"At Cape Sable, village of Bacquarau. I testify of having given authorization to Charles Amiraux who resides here, and to six persons, of their confreres, to go and search along this coast and try to salvage what they can from the wreckage of the brigantine vessel the tibelle (sic), which, on its way to Louisbourg, being loaded, wrecked in the vicinity of Cap Ourse. This is to reward them for the troubles that they had and for the care that they took to look for us along the coast where we were without assistance or help from anyone, and even being in the risk of falling into the hands of the Indians. Wherefore I have signed the present certificate. (signed) Baduhon."
"Baduhon" is put for Baptiste Duhon; among the French people, the name Jean-Baptiste is often given simply as "Baptiste"; here it abbreviated by "Ba." But what is most interesting here is the way that he signs his family name, DUHON. Would this really be the right spelling of the name, which usually is given in history as DUON? We know that there is a rule which says that the best way to know how a name should be spelled is to see how those who bore it spelled it. Nevertheless, in the Nova Scotia Archives, his name is about always given as DUON. We have also of him more that once the signature DUON.
"Charles Amiraux" who was living in the Baccaro region, was the son of François Amirault, the first of the name in Acadia. Knowing those who at the time were living in the region, and they were few, we can easily identify the "six other persons."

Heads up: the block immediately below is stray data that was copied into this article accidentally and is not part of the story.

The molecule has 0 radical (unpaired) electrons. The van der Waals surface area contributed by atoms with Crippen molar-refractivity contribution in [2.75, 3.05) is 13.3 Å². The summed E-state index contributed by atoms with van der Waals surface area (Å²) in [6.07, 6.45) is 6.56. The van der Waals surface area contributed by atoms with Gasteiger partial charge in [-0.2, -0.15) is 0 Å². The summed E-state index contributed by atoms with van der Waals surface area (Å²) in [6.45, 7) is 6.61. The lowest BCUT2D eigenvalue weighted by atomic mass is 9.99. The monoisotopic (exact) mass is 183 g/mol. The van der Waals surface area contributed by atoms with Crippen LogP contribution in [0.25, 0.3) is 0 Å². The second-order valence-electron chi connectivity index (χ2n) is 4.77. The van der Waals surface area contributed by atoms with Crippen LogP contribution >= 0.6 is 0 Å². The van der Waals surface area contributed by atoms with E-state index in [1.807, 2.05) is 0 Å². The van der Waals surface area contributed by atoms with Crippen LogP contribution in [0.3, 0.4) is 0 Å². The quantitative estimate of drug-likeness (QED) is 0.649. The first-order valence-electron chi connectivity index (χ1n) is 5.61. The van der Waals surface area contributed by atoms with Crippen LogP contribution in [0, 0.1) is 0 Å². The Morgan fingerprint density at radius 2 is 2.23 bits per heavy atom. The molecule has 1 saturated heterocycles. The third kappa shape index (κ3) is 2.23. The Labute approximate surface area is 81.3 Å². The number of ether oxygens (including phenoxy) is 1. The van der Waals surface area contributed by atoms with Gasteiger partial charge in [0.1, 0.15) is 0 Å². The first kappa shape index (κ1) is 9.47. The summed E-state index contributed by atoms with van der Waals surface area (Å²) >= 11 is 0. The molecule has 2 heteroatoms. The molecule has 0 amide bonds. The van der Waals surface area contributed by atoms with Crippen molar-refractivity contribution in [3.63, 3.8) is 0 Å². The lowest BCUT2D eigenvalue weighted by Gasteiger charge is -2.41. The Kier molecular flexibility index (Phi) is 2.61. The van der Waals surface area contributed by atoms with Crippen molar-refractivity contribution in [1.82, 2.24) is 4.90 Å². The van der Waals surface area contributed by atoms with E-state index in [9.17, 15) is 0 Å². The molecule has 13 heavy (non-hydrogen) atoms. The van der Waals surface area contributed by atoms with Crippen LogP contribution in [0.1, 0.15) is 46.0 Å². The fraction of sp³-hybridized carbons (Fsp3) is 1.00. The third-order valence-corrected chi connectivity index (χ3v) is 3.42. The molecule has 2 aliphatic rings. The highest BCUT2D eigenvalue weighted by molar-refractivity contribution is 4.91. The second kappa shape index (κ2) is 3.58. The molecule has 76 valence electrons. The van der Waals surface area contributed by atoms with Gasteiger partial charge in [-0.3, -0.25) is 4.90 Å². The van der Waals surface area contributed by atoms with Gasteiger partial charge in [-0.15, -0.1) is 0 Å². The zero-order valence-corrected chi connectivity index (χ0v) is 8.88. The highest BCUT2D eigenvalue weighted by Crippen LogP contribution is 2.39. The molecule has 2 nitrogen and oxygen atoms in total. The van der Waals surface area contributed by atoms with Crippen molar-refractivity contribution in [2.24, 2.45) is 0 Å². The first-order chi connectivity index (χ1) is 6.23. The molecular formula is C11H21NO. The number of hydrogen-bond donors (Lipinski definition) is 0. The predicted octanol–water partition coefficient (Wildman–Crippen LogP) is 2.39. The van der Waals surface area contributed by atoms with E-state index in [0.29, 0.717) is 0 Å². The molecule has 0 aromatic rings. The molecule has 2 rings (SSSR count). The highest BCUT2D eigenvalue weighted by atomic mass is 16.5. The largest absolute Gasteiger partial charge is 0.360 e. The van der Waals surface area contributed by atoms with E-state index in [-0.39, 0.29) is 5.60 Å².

The wreck took place in the vicinity of "Cap a Ours," (Bear's Cape), a name which is given usually, in old documents, as "Port-à-Ours" (Bear's Port). This place-name became "Port Le Bear," and finally, according to local spelling, "Port L'Hebert" and, according to documents, "Port Hebert."
Because the Tibel was on the South Shore, on its way to Louisbourg, we can be sure that it was coming either from the Bay of Fundy or from the New England States. The Acadians were forbidden to trade with the "enemy," in Cape Breton, which was a French territory at the time. Nevertheless, we are told that there was a great deal of clandestine trade going on with the island, especially between Boston and Louisbourg. From the Acadian peninsula, it was especially products of the farm which found their way to Cape Breton, including livestock for the livelihood of the colony. Boston furnished, among other things, tools, building materials, household utensils.
The seven Acadians, having been authorized to take whatever they wanted from the wreckage, it would have been interesting to know what they took, that which might have given us a clue as to the place that the vessel was coming from; but those objects are not mentioned. It could have been Port Royal or other Acadian settlements along the Bay of Fundy, as Jean-Baptiste Duon had returned to Annapolis, where we find him in 1732 and the following years as rent collector.
It is not said neither how the seven Acadians learned of the wreck. Jean-Baptiste Duon says that he and his crew were rescued by them.
As you see, what we have regarding the wreckage of the Tibel is very scanty. We know about it merely from a private note, which is only the copy of an original. But it is enough for us to know that there was a vessel to which was given the name of the ancestor of the d'Eons of our region, and that it wrecked close to our shores.